DescriptionThomas L McKenney and James Hall. History of the Indian Tribes of North America, with Biographical Sketches and Anecdotes of the Principal Chiefs Embellished With One Hundred and Twenty Portraits. From the Indian Gallery in the Department of War, at Washington. Philadelphia: Frederick W. Greenough (volumes I and II) and Daniel Rice & James G. Clark (volume III), 1838 (volumes I and II), 1844 (volume III). First edition. BAL's state A of volumes II and III, state C of volume I. Three large folio volumes. Approximately 20.25 x 14 inches. [2, blank], -4, -206, [1, contents], [3, blank]; [2, blank], -237, [3, blank]; [2, blank], , -196], [2, Pocahontas], [17, Subscribers], [3, blank] pages. Complete with 120 hand-colored lithographic plates after Charles Bird King, James Otto Lewis, P. Rhindesbacher and R.M. Sully, drawn on stone by A. Newsam, A.H., R.T., H.D. and others, printed and colored by Lehman & Duval, or J.T. Bowen, vol. III with one page of two lithographic maps and one table, seventeen pages of lithographic facsimile signatures of the original subscribers. The "War Dance" plate is in BAL's state D and the "Red Jacket" plate is in state F (the order of the plates is "all but arbitrary.") Errata slip in volume II (facing page 58). All tissue guards present. Bound in publisher's three-quarter brown morocco over brown cloth. Front boards and spines decoratively stamped and lettered in gilt. All edges gilt, yellow coated endleaves. All volumes skillfully rebacked, preserving original spines. Hinges professionally repaired. Some rubbing to bindings. Some intermittent foxing and toning in text, tissue guards foxed. Some offsetting to plates. Page 172 in volume II (a text page) has an eleven-inch closed tear at the bottom margin, expertly repaired and not affecting text. A beautiful set, with plates generally quite clean. Housed in later custom-built slipcases.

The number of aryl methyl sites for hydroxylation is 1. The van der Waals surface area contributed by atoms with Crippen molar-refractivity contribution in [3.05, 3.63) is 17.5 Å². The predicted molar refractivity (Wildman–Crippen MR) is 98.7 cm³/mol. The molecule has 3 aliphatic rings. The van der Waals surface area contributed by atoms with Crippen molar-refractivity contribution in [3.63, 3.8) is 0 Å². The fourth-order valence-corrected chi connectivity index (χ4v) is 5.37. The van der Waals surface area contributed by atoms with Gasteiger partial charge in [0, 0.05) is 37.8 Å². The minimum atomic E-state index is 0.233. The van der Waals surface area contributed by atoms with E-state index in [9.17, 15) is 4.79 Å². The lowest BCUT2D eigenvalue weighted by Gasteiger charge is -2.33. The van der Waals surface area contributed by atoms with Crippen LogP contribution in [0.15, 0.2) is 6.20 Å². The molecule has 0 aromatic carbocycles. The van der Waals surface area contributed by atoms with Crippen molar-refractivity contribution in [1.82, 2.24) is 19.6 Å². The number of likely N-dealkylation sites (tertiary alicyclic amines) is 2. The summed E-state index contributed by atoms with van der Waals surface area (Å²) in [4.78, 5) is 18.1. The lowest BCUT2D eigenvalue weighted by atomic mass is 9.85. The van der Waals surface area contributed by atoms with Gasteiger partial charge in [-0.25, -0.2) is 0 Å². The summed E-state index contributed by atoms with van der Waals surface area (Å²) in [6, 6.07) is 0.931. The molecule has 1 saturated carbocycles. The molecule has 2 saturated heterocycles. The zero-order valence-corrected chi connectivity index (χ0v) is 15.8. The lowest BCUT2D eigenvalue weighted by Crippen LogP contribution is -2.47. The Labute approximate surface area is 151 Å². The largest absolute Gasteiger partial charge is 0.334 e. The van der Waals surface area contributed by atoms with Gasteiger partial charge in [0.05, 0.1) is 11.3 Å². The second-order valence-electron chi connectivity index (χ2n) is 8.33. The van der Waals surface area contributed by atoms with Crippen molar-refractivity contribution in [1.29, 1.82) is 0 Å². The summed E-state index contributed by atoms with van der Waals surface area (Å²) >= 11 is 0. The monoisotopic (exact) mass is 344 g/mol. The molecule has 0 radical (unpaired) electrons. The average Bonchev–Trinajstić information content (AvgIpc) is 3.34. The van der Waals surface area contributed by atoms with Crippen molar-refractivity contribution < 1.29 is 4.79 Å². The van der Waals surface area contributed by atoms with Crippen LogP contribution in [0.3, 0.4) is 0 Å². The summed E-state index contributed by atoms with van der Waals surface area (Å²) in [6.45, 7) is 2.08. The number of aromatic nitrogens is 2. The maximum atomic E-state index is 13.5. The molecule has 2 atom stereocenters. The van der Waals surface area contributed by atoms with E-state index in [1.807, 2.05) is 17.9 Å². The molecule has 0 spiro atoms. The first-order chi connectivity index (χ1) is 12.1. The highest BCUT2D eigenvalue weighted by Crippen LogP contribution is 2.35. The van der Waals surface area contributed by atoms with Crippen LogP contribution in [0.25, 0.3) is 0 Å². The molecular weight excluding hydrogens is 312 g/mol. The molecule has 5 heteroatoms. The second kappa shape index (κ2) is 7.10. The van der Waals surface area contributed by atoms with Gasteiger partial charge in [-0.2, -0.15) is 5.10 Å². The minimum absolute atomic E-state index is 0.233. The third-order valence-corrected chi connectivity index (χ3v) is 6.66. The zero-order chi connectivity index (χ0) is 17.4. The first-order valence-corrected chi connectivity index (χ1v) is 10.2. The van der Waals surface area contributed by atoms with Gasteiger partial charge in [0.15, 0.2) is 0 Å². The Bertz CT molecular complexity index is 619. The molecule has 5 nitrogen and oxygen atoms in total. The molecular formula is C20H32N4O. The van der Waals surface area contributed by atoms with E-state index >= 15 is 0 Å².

"One of the most costly and important works ever published on the American Indians" (Field), "a landmark in American culture" (Horan) and an invaluable contemporary record of a vanished way of life, including some of the greatest American hand-colored lithographs of the 19th century. BAL 6934. Bennett p. 79. Field 992. Howes M129. Lipperheide Mc4. Reese, American Color Plate Books 24. Sabin 43410a.
More Information: McKenney, who was superintendent of Indian trade from 1816-1822 and headed the U.S. Bureau of Indian Affairs from 1824-1830, collaborated with James Hall, the Illinois journalist, lawyer, state treasurer and from 1833 Cincinnati banker, to produce this book. The text, which was written by Hall based on information supplied by McKenney, takes the form of a series of biographies of leading figures amongst the Indian nations, followed by a general history of the North American Indians. The work is now famous for its color plate portraits of the chiefs, warriors and squaws of the various tribes, faithful copies of original oils by Charles Bird King painted from life in his studio in Washington (McKenney commissioned him to record the visiting Indian delegates) or worked up by King from the watercolors of the young frontier artist, James Otto Lewis. The original paintings were destroyed in the disastrous Smithsonian fire of 1865 so their appearance in this work preserves the only known likeness of many of the most prominent Indian leaders of the early 19th century. This was the most elaborate plate book produced in the United States to date, and its publication involved a number of different printers and lithographers. The publication of volume I (in 1836) was initially undertaken by Edward C. Biddle, Biddle's firm was taken over by Frederick W. Greenough, who re-issued volume I and published the first issue of volume II in 1842. Later, Greenough's firm was replaced by the printing form of Rice and Clark who re-issued volume I and volume II and published the first issue of volume III in 1844. The printing of the plates was chiefly carried out by Peter Duval of Lehman and Duval and James T. Bowen.
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